The Curse of Polarization

Susannah Black
Susannah Black received her BA from Amherst College and her MA from Boston University. She is an editor at Mere Orthodoxy, Plough Quarterly, Postliberal Thought and its journal New Polity, and The Davenant Press. Previously, she was an editor at Providence and Fare Forward. She's a co-founder of Solidarity Hall and The Simone Weil Center, and is on the boards of the Distributist Review, The Davenant Institute, and The Simone Weil Center. Her writing has appeared in First Things, The Distributist Review, Solidarity Hall, Providence, Amherst Magazine, Front Porch Republic, Ethika Politika, The Human Life Review, The American Conservative, Mere Orthodoxy, Fare Forward, Postliberal Thought, and elsewhere. She blogs at Radio Free Thulcandra and tweets at @suzania. A native Manhattanite, she is now living in Queens.

Dear friends,

Upset with the Chrisitan right? You’re really not going to like the post-Christian right. As secularization advances in both the Democratic and Republican Parties, and in parallel parties in Europe, our levels of division and partisanship are going to rise rather than fall, argues Tobias Cremer of Oxford. Research for his recent book, Faith, Nationalism, and the Future of Liberal Democracy, has led him to conclude that religion can have a tempering effect on political extremism, and can provide an identity solid enough to lead men and women not to seek their identities in political ideologies.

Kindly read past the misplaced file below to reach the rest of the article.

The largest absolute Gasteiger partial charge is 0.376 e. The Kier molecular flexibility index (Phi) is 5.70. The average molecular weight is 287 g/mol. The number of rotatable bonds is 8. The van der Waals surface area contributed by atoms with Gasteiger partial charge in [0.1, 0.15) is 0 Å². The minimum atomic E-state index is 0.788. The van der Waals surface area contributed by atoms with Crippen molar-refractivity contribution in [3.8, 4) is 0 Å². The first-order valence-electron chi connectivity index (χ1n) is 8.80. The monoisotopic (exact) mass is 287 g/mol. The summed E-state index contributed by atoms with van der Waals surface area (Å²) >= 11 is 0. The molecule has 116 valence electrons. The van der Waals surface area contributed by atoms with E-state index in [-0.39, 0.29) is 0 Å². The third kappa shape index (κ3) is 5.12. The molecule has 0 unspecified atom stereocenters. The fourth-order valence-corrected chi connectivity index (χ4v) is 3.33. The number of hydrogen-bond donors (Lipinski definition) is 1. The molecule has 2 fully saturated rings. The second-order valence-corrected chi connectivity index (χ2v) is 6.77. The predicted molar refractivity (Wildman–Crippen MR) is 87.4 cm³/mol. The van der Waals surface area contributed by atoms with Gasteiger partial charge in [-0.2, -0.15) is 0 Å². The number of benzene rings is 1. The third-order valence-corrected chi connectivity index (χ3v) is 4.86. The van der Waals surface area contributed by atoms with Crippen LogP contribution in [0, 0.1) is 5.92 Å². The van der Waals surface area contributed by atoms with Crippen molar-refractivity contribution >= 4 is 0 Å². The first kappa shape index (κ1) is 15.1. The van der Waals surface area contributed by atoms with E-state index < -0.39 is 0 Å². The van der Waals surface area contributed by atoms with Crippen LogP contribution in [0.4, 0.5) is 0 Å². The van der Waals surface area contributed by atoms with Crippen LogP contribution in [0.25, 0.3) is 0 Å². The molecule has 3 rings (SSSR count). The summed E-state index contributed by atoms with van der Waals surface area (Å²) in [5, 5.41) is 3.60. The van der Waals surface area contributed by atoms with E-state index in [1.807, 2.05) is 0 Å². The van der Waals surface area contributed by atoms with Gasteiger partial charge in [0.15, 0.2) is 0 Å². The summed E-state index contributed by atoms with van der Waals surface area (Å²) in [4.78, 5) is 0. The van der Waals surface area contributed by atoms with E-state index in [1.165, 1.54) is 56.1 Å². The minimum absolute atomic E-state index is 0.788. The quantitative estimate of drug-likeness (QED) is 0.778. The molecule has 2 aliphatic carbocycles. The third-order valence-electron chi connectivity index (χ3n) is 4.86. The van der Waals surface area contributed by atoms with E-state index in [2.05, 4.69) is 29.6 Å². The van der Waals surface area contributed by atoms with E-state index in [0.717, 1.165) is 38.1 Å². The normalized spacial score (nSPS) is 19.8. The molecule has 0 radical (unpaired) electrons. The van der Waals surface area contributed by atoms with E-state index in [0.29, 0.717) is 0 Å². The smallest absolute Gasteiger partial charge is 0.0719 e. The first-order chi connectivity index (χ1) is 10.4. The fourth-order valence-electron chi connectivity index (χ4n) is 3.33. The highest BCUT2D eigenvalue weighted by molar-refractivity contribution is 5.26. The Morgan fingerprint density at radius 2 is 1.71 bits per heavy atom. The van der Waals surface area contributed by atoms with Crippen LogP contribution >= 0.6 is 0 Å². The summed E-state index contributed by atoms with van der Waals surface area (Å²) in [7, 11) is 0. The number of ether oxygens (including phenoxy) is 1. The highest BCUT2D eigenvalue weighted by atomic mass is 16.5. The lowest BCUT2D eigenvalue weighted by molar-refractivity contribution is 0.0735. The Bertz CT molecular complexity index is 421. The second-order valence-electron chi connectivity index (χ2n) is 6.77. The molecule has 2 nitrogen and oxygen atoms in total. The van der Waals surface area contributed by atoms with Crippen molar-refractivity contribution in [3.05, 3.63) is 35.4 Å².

Elayne Allen also sees polarization—and the profound oversimplifications of much political media—as a curse. She looks for hope in the new crop of “little magazines”: small publications, humanist and Christian humanist in inspiration, that provide their readers with the opportunity for temperate intellectual engagement and the exercise of practical wisdom. The communities these publications create, she argues, are crucial crossovers between the academy and public life. And they provide, for those who want it, the chance to continue the pursuit of liberal learning beyond the academy. “This intellectual practice,” she writes,

is profoundly important for both public life and personal flourishing; and one of the things that the tradition itself implies is that these two are in fact linked. When someone reads a humanistic publication, her mind and spirit are fed by the deep wells of ressourcement while her practical reason is still engaged with public matters and the concerns of her political moment. . . . At the heart of such publications, I think, is an unspoken belief that politics need not be a realm of pure power, but can sometimes obey reason and conform to truth and justice; that conversation, beauty, and friendship can be roots of political order.

As the public-facing part of the Breaking Ground project draws to a close at the end of this month, Anne and I have been reflecting on how profoundly grateful we are to have been able to spend the year building this community, thinking together, and seeking clarity and complexity for the sake of wise action in the words and wisdom of our contributors. We invite you to continue this journey with us and explore the other publications that Allen comments on in this piece, many of which publish Breaking Ground’s community of writers, and several of which (CommentMere OrthodoxyPloughNew Polity) are also edited by Breaking Ground’s editors.

There’s a whole world out there. Dive in. Subscribe, read, share, write—and pitch me!